“How many of us do you reckon there are Da? A thousand?”

Michael was almost as tall as his father, in spite of being malnourished for most of his teenage years.

“I would say half that figure, son. A crowd always feels bigger when you are in the middle of it.”

The weather worsened and those unable to keep up fell behind. His mother began to weep, along with others nearby and Michael worried that the sound of it might upset his sister.

“Are you alright?” he spoke over his shoulder and felt thin arms tighten around his neck.

“I’m cold,” came the reply.

“Try to sleep, we’ll not be too long out in this weather, you’ll see. There’ll be hot soup waiting for us when we get there,” he lied.

Michael felt another weak squeeze as he matched his father’s stride, noting that his mother’s feet hardly touched the muddy ground. The walk continued in this manner until Patrick suddenly came to a halt and put a hand on his son’s shoulder. They stared at each other, like two rocks in a river, while the crowd streamed around them.

“Son, do you think you can walk at a quicker pace than we’ve been going? Those who get there first might fare better in finding some shelter from this hail.”

“I can if you can, Da.”

With that, Patrick lifted his wife onto his back and began a determined stride that brought the four of them gradually towards the front of the crowd. There was a marked difference in the people now surrounding the family and it somehow gave father and son a boost of energy.

Where that extra strength came from, Michael could not tell but he recognized the same expression on his companions’ faces as the one his father wore. The boy clenched his teeth and summoned every ounce of power he had left in his slight body, determined to keep pace with those around him. His sister was so light, he barely felt the weight on his back and he was sure it was the same for his father, carrying his weeping mother.

In time, her sobbing became a soft moan and Patrick thought his wife was in pain. He hoisted her higher up on his back in order to lessen the pressure on her thin legs but the sound continued. It reminded him of the keening that took place at funerals and he tried to remember the last time he had heard those mournful cries. These past few hungry years had robbed his people of paying their loved ones the respect they deserved, a wake and a decent burial.

Patrick’s wife buried her face into the back of his neck, the sound of her distress penetrating deep into his bones. It spurred him on and he urged his son, along with those around him, to keep going, reminding them of their rations upon arrival.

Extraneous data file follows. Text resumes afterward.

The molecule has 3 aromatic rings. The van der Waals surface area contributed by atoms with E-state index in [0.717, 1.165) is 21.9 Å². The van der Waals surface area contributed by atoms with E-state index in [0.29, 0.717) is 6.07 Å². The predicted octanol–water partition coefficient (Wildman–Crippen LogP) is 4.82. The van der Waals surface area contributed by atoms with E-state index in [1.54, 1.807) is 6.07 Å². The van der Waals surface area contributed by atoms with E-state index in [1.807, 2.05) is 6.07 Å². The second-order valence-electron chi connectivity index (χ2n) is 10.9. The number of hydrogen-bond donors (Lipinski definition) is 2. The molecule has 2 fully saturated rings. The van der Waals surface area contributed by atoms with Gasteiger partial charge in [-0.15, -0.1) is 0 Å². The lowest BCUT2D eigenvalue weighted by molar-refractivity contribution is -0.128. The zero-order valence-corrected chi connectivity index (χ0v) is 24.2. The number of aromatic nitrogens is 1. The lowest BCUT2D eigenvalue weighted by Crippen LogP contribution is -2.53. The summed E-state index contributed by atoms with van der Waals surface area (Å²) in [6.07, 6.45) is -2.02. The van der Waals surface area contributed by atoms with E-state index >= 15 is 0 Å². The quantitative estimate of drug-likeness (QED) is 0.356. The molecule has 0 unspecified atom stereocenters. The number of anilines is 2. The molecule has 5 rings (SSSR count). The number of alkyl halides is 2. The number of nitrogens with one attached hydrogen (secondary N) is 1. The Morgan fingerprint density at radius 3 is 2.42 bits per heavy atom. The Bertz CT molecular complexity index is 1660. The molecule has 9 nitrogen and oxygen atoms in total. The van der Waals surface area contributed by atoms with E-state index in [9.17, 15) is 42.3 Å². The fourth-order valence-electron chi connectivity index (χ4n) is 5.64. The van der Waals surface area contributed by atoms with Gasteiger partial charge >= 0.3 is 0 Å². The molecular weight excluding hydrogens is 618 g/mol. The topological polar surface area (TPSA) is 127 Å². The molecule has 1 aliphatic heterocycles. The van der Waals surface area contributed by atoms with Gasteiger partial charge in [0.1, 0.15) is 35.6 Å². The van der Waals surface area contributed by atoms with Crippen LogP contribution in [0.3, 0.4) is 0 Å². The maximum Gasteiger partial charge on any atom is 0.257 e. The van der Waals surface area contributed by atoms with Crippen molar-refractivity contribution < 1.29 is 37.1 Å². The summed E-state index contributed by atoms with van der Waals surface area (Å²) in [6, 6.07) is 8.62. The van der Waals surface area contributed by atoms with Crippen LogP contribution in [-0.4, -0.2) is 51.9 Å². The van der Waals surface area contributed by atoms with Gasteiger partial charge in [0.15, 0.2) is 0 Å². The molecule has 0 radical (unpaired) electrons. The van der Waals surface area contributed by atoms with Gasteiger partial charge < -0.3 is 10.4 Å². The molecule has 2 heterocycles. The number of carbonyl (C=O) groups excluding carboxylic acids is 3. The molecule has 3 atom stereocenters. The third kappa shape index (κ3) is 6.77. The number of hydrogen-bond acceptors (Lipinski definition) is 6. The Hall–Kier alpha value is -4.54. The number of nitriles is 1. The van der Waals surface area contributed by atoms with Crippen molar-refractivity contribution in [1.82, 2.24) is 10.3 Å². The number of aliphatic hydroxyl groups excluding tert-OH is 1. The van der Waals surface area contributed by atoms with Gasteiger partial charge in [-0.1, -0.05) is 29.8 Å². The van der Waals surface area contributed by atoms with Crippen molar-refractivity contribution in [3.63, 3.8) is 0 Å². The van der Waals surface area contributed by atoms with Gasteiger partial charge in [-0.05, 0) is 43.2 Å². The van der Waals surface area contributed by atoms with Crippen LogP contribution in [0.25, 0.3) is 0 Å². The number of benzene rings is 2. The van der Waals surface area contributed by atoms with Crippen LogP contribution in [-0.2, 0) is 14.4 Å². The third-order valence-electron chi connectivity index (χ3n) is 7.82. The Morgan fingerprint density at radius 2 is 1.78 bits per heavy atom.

Those who could, picked up the pace and for almost a mile experienced renewed energy. It didn’t last too long, as an increasingly bitter gale beat icy rain into their threadbare clothes. Even Patrick, the strongest man in his village not too long ago, had to slow down, and for that his son was grateful. Michael did not know how much longer he could have matched his father’s stride.

The majority of the heaving mass of weary, hungry people reached Delphi at seven in the morning, as they had been instructed to do, but the relieving officer was nowhere to be found. Until he arrived with the register there was nothing could be done except wait. No soup or hot drinks were offered to the cold, wet, starving travelers. There was nowhere for them to shelter and they were left at the mercy of the weather.

Some of the men volunteered to go to where the inspectors were lodging to ask that food be distributed to the elderly and the children, while they waited to register for relief. They returned to the crowd humiliated and angry. Patrick could feel the tension in the air and it seeped into his heart. He curled his hands into fists and shouted that he would like to break every window in the building to let the weather in and give those inside a taste of what the people were suffering.

As he took a step forward, someone grabbed him by the arm and broke the momentum of his rage.

“You have your wife on your back. Do you mean to drag her along with you, son?”

Patrick turned to find an emaciated, elderly stranger by his side, “I had forgotten she was there, she’s as light as a feather. I’m not sure what I was about to do, but I’m much obliged to you for pulling me back to my senses.”

“You are not the only one longing to take justice into your own hands but it will do more harm than good. Let us stand fast and bide our time and wait for the relieving officer to arrive. Having come all this way it would be a pity to give them any reason to deny us our rations, now, wouldn’t it?” the old man advised.